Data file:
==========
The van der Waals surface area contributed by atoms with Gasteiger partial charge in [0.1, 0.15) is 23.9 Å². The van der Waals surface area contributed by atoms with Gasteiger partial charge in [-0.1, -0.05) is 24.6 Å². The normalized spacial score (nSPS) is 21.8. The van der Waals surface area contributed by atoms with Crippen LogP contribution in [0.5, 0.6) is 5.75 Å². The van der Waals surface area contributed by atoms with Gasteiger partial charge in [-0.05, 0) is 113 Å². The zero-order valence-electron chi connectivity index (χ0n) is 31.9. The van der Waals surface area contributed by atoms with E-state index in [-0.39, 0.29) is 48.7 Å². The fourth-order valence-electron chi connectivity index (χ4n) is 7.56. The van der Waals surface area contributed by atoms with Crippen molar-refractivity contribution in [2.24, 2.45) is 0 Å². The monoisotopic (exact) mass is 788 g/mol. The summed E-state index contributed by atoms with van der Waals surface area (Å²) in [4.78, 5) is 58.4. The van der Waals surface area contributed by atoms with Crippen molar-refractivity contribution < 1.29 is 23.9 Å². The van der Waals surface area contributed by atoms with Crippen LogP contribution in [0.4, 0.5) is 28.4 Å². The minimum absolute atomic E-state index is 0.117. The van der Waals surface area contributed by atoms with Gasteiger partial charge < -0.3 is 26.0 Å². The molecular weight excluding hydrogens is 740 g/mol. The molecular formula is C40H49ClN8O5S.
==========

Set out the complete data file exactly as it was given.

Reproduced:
The van der Waals surface area contributed by atoms with Gasteiger partial charge in [0.1, 0.15) is 23.9 Å². The van der Waals surface area contributed by atoms with Gasteiger partial charge in [-0.1, -0.05) is 24.6 Å². The normalized spacial score (nSPS) is 21.8. The van der Waals surface area contributed by atoms with Crippen LogP contribution in [0.5, 0.6) is 5.75 Å². The van der Waals surface area contributed by atoms with Gasteiger partial charge in [-0.05, 0) is 113 Å². The zero-order valence-electron chi connectivity index (χ0n) is 31.9. The van der Waals surface area contributed by atoms with E-state index in [-0.39, 0.29) is 48.7 Å². The fourth-order valence-electron chi connectivity index (χ4n) is 7.56. The van der Waals surface area contributed by atoms with Crippen molar-refractivity contribution in [2.24, 2.45) is 0 Å². The monoisotopic (exact) mass is 788 g/mol. The summed E-state index contributed by atoms with van der Waals surface area (Å²) in [4.78, 5) is 58.4. The van der Waals surface area contributed by atoms with Crippen molar-refractivity contribution < 1.29 is 23.9 Å². The van der Waals surface area contributed by atoms with Crippen LogP contribution in [0.4, 0.5) is 28.4 Å². The minimum absolute atomic E-state index is 0.117. The van der Waals surface area contributed by atoms with Gasteiger partial charge < -0.3 is 26.0 Å². The molecular weight excluding hydrogens is 740 g/mol. The molecular formula is C40H49ClN8O5S.